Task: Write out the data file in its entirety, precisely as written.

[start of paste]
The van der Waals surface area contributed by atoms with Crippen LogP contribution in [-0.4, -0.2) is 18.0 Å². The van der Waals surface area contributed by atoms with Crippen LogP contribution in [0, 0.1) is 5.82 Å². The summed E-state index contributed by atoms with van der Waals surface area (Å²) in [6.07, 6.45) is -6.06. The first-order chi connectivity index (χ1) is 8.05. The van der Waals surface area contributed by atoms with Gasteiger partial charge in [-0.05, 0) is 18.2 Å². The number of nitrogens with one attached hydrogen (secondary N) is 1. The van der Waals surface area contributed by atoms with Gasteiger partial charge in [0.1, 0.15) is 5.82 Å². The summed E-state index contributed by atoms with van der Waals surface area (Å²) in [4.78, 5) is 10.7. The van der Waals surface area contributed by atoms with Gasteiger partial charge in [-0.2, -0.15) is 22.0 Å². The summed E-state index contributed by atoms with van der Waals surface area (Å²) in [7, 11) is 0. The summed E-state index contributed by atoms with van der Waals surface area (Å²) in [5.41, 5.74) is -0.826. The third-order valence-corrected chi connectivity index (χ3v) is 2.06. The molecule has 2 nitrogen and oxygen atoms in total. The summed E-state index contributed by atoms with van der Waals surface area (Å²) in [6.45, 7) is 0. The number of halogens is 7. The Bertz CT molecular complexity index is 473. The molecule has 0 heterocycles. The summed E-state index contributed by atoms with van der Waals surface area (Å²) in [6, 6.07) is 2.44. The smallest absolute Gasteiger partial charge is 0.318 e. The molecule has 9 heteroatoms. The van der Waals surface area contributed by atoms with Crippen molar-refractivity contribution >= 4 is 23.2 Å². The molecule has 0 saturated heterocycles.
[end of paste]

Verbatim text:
The van der Waals surface area contributed by atoms with Crippen LogP contribution in [-0.4, -0.2) is 18.0 Å². The van der Waals surface area contributed by atoms with Crippen LogP contribution in [0, 0.1) is 5.82 Å². The summed E-state index contributed by atoms with van der Waals surface area (Å²) in [6.07, 6.45) is -6.06. The first-order chi connectivity index (χ1) is 8.05. The van der Waals surface area contributed by atoms with Gasteiger partial charge in [-0.05, 0) is 18.2 Å². The number of nitrogens with one attached hydrogen (secondary N) is 1. The van der Waals surface area contributed by atoms with Gasteiger partial charge in [0.1, 0.15) is 5.82 Å². The summed E-state index contributed by atoms with van der Waals surface area (Å²) in [4.78, 5) is 10.7. The van der Waals surface area contributed by atoms with Gasteiger partial charge in [-0.2, -0.15) is 22.0 Å². The summed E-state index contributed by atoms with van der Waals surface area (Å²) in [7, 11) is 0. The summed E-state index contributed by atoms with van der Waals surface area (Å²) in [5.41, 5.74) is -0.826. The third-order valence-corrected chi connectivity index (χ3v) is 2.06. The molecule has 2 nitrogen and oxygen atoms in total. The summed E-state index contributed by atoms with van der Waals surface area (Å²) in [6.45, 7) is 0. The number of halogens is 7. The Bertz CT molecular complexity index is 473. The molecule has 0 heterocycles. The summed E-state index contributed by atoms with van der Waals surface area (Å²) in [6, 6.07) is 2.44. The smallest absolute Gasteiger partial charge is 0.318 e. The molecule has 9 heteroatoms. The van der Waals surface area contributed by atoms with Crippen molar-refractivity contribution >= 4 is 23.2 Å². The molecule has 0 saturated heterocycles.